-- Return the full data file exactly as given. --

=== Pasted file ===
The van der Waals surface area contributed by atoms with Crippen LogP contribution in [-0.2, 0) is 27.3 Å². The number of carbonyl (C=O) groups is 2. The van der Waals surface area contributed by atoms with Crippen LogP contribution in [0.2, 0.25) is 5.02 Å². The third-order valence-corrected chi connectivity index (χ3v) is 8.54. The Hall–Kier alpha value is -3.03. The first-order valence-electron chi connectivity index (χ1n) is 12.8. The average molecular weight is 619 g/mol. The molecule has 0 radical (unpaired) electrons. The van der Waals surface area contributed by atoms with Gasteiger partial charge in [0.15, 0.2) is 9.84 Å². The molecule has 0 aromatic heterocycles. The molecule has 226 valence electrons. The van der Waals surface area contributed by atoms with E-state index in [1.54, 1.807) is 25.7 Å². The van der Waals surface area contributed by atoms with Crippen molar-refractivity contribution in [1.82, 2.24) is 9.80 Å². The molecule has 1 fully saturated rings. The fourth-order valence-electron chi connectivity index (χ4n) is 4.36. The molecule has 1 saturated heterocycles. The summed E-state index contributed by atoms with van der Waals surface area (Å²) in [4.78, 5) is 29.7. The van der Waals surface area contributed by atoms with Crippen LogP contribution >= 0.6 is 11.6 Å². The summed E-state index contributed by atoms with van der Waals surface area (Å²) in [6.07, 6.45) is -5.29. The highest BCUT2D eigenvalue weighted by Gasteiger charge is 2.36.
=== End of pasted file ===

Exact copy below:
The van der Waals surface area contributed by atoms with Crippen LogP contribution in [-0.2, 0) is 27.3 Å². The number of carbonyl (C=O) groups is 2. The van der Waals surface area contributed by atoms with Crippen LogP contribution in [0.2, 0.25) is 5.02 Å². The third-order valence-corrected chi connectivity index (χ3v) is 8.54. The Hall–Kier alpha value is -3.03. The first-order valence-electron chi connectivity index (χ1n) is 12.8. The average molecular weight is 619 g/mol. The molecule has 0 radical (unpaired) electrons. The van der Waals surface area contributed by atoms with Gasteiger partial charge in [0.15, 0.2) is 9.84 Å². The molecule has 0 aromatic heterocycles. The molecule has 226 valence electrons. The van der Waals surface area contributed by atoms with E-state index in [1.54, 1.807) is 25.7 Å². The van der Waals surface area contributed by atoms with Crippen molar-refractivity contribution in [1.82, 2.24) is 9.80 Å². The molecule has 1 fully saturated rings. The fourth-order valence-electron chi connectivity index (χ4n) is 4.36. The molecule has 1 saturated heterocycles. The summed E-state index contributed by atoms with van der Waals surface area (Å²) in [4.78, 5) is 29.7. The van der Waals surface area contributed by atoms with Crippen LogP contribution >= 0.6 is 11.6 Å². The summed E-state index contributed by atoms with van der Waals surface area (Å²) in [6.07, 6.45) is -5.29. The highest BCUT2D eigenvalue weighted by Gasteiger charge is 2.36.